We live in a fast-paced world with tremendous convenience and we love to get things done quickly. We rush around, moving from one project to the next with little or no time to think about what we have done and how we did it.
However, if your clients are to be successful in their retirement life, they need to take time to reflect on their actions to see what worked, what could have been done differently and plan for the next challenges. Journaling, the simple act of writing, is a way to slow down and help assess where they’ve been and where they are going.
Successful retirees all stress the importance of having some sort of written record; including documentation of the retirement plan, actions taken, thoughts, perspectives and observations.
Writing can also be an effective way to manage stress and enhance personal growth. It is easy to do and provides an opportunity to express dreams, purpose in life, memories and feelings.
Whether your client writes lists or keeps a journal – or both, encourage them to:
• Write out their retirement vision as it progresses.
• Write out their retirement plan, including goals, milestones and actions.
• Write about what worked or is working, and about what didn’t work.
• Write about successes and the challenges yet to come.
• Record reflections and ideas, thoughts and feelings on how their retirement is unfolding.
Writing is certainly a way to manage the details of a successful retirement – a tool to create the best retirement possible. But more than that, writing is a way to document a journey into a new way of living.
An example of a journal entry may be:
Currently, I am searching for a mentor to help finalize my retirement thinking. John and Robert are two people I know who I respect and are making a success of retirement. I can learn from both. This week I will contact John and Robert to explore their interest in becoming my retirement mentors.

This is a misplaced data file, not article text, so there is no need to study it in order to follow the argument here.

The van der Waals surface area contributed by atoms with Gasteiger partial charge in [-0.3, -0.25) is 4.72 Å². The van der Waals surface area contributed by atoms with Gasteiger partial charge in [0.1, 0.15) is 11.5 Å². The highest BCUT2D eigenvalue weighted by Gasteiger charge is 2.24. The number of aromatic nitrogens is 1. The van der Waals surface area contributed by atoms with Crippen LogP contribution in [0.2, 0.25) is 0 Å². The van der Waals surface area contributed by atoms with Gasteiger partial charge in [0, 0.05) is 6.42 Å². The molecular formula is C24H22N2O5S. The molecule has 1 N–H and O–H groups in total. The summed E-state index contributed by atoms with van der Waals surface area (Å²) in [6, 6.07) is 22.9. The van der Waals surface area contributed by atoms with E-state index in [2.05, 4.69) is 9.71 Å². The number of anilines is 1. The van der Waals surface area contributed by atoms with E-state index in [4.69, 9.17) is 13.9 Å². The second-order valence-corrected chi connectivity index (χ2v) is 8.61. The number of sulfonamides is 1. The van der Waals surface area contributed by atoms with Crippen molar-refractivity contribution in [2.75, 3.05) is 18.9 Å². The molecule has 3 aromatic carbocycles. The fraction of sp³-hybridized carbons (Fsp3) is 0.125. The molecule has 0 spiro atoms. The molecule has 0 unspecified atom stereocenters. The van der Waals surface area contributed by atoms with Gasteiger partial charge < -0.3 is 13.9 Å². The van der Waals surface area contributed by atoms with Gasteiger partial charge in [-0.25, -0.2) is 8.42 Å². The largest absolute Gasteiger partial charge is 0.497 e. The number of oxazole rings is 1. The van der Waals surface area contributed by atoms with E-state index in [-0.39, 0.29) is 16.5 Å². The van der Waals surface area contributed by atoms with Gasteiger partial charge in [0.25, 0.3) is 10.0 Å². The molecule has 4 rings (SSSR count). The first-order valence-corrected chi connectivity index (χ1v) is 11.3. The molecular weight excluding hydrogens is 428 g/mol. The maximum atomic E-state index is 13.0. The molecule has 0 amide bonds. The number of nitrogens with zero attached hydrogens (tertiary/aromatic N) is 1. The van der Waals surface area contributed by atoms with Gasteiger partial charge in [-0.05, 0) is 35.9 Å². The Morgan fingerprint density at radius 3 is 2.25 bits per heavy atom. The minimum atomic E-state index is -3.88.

Some of the things I need to address in the coming days and weeks are to evaluate my circle of friends and how I can enlarge my social circle. I need to make an appointment with my financial advisor to review my financial plan in relationship with my retirement vision.
I am feeling physically and emotionally well and am very much looking forward to the coming challenges and adventures retirement presents.
One area for improvement is to create an exercise regime. Next week I will be meeting with a physical trainer. Though I walk regularly, I believe a physical assessment and resulting exercise program will give me additional initiative to keep physically fit.
Besides encouraging clients to keep a journal, suggest that they review their entries. Have them note the progress or lack of progress they are making. Have them mark areas of success and the reasons for it as well as areas they may have missed and actions required.
Many clients who keep journals bring their journals when meeting with their financial advisor. It’s amazing how often conversations move off of money matters into broader retirement concerns. A client may wish to share parts of his or her writing with you – this information can add greatly to your understanding of the client’s retirement thinking and may highlight areas in which you can help.
As one successful financial advisor recently said to me, “By sharing their journal entries with me I get a good grasp of a client’s retirement progress including issues and questions they are facing. In many instances I can offer ideas and resources including suggesting actions others have tried and found useful.”
Richard (Rick) Atkinson, Founder and President of RA Retirement Advisors, is an expert in pre-retirement planning. He is author of the best-selling book, Don’t Just Retire – Live It, Love It! Rick facilitates workshops for clients of advisors and others. He is available for speaking engagements. www.dontjustretire.com. Twitter: @dontjustretire.